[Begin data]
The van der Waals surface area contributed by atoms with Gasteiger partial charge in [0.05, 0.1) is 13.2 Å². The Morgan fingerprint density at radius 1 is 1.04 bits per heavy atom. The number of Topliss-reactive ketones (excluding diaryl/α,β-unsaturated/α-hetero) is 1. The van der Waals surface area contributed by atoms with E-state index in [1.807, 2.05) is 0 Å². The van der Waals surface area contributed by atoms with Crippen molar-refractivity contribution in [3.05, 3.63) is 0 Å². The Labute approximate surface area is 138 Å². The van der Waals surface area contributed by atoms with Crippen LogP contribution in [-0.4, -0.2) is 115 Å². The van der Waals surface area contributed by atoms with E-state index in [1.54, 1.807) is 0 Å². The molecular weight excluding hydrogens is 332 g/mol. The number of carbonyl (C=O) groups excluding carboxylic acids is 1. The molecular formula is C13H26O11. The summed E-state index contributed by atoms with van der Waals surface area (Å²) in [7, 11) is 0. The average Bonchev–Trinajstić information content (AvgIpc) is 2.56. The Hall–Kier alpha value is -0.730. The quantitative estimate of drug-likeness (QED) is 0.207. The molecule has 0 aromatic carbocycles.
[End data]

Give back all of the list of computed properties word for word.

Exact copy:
The van der Waals surface area contributed by atoms with Gasteiger partial charge in [0.05, 0.1) is 13.2 Å². The Morgan fingerprint density at radius 1 is 1.04 bits per heavy atom. The number of Topliss-reactive ketones (excluding diaryl/α,β-unsaturated/α-hetero) is 1. The van der Waals surface area contributed by atoms with E-state index in [1.807, 2.05) is 0 Å². The van der Waals surface area contributed by atoms with Crippen molar-refractivity contribution in [3.05, 3.63) is 0 Å². The Labute approximate surface area is 138 Å². The van der Waals surface area contributed by atoms with Crippen LogP contribution in [-0.4, -0.2) is 115 Å². The van der Waals surface area contributed by atoms with E-state index in [1.54, 1.807) is 0 Å². The molecular weight excluding hydrogens is 332 g/mol. The number of carbonyl (C=O) groups excluding carboxylic acids is 1. The molecular formula is C13H26O11. The summed E-state index contributed by atoms with van der Waals surface area (Å²) in [7, 11) is 0. The average Bonchev–Trinajstić information content (AvgIpc) is 2.56. The Hall–Kier alpha value is -0.730. The quantitative estimate of drug-likeness (QED) is 0.207. The molecule has 0 aromatic carbocycles.